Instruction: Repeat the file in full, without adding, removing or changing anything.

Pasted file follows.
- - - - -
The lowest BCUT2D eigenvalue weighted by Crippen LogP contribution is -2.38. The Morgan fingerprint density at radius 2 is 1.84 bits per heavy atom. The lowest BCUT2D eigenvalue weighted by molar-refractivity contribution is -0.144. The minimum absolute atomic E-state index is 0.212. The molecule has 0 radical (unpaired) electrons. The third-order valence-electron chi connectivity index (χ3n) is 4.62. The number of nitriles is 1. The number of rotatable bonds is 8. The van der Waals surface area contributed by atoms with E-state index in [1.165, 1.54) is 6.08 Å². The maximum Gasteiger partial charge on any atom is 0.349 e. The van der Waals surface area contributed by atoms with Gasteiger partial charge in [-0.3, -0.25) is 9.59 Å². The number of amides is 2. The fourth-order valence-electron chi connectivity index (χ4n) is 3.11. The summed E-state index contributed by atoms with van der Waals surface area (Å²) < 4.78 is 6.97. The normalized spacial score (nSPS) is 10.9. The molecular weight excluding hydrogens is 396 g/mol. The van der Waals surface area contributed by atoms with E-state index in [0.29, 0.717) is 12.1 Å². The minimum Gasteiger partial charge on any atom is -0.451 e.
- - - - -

The lowest BCUT2D eigenvalue weighted by Crippen LogP contribution is -2.38. The Morgan fingerprint density at radius 2 is 1.84 bits per heavy atom. The lowest BCUT2D eigenvalue weighted by molar-refractivity contribution is -0.144. The minimum absolute atomic E-state index is 0.212. The molecule has 0 radical (unpaired) electrons. The third-order valence-electron chi connectivity index (χ3n) is 4.62. The number of nitriles is 1. The number of rotatable bonds is 8. The van der Waals surface area contributed by atoms with E-state index in [1.165, 1.54) is 6.08 Å². The maximum Gasteiger partial charge on any atom is 0.349 e. The van der Waals surface area contributed by atoms with Gasteiger partial charge in [-0.3, -0.25) is 9.59 Å². The number of amides is 2. The fourth-order valence-electron chi connectivity index (χ4n) is 3.11. The summed E-state index contributed by atoms with van der Waals surface area (Å²) < 4.78 is 6.97. The normalized spacial score (nSPS) is 10.9. The molecular weight excluding hydrogens is 396 g/mol. The van der Waals surface area contributed by atoms with E-state index in [0.29, 0.717) is 12.1 Å². The minimum Gasteiger partial charge on any atom is -0.451 e.